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The ACCU passes on review copies of computer books to its members for them to review. The result is a large, high quality collection of book reviews by programmers, for programmers. Currently there are 1918 reviews in the database and more every month.
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Title:
Understanding Object-Oriented Programming with Java
Author:
Budd
ISBN:
0 201 30881 9
Publisher:
Addison-Wesley
Pages:
367pp
Price:
£28-99
Reviewer:
Bryan Scattergood
Subject:
object oriented; java
Appeared in:
11-1
(This book was reviewed by Colin Harkness in C Vu 10.6. However, we recently set it as the course text for a one-week introduction to OOP for industrial students, and this review is written in the light of that course.) The shops are full of Java books. Most of them attempt to teach the syntax and features of Java, but many are very poor at applying those features. As I'd hoped from an author of Budd's experience, this book is different. It is an introduction to OOP, which happens to use Java for illustration purposes.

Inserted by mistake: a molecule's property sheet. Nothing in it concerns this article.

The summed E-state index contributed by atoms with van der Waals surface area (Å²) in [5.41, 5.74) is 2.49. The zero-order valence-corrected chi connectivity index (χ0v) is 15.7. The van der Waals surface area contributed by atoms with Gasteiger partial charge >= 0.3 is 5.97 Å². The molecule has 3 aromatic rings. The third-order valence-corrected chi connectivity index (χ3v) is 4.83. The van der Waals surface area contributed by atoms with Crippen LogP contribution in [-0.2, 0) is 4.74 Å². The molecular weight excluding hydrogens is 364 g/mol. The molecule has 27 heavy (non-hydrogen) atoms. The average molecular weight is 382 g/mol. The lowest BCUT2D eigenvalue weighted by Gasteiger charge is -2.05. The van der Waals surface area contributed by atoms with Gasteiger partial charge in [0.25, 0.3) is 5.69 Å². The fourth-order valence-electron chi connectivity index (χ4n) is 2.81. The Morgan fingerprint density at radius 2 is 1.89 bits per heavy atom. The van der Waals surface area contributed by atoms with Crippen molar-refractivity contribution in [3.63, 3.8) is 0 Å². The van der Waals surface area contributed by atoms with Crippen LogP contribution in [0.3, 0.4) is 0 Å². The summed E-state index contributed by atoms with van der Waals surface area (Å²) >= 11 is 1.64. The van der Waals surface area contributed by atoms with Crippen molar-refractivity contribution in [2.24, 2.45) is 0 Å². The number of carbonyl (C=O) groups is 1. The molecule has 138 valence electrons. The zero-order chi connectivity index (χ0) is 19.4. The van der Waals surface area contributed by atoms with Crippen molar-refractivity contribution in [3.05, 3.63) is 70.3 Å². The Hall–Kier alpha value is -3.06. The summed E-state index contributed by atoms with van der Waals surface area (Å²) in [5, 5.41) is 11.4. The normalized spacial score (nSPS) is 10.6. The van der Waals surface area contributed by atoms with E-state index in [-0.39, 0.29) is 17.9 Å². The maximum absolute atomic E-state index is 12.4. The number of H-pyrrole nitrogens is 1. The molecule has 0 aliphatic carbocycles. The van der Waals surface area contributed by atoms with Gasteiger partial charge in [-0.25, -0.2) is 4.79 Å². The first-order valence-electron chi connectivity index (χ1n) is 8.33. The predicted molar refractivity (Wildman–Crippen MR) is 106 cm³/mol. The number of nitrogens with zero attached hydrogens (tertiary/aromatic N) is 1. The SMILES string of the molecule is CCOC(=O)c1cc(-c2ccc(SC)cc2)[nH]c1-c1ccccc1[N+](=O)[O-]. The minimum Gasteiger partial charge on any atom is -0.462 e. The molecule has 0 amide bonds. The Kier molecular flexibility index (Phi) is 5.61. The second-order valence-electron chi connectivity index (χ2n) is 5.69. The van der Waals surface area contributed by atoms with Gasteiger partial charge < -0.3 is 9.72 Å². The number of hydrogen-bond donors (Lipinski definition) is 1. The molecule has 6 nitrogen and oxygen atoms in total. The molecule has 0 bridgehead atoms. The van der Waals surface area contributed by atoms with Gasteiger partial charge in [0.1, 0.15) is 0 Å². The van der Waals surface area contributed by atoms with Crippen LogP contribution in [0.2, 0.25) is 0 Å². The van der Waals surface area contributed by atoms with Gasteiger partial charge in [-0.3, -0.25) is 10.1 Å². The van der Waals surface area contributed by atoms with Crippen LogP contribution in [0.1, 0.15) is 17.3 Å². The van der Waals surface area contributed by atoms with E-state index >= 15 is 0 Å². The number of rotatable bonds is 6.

The OOP aspects of this book are excellent, from the early discussions of coupling and cohesion, through an exemplary comparison between inheritance and composition, to an exhaustive classification of the various forms of polymorphism. There is even an introduction to Design Patterns.

The Java used is current for version 1.1, with discussion of both inner classes and their use with the new AWT event model, and there are good chapters on the basic Java libraries including input/output streams, graphics, collection classes, and AWT. Applets are covered in seven pages in the last chapter.

The choice of examples is again good, with substantial cannon, pinball and card games. Perhaps the weakest aspect of the book is the quality of the code in the examples, with static public data used to communicate between objects.

As Budd notes in the preface,

This book will help you understand Java. It makes no pretensions to being a language reference manual.You will need a reference manual as well, but this book deserves a place on your shelves, especially if you are finding that understanding the concepts is the hardest part of learning OO.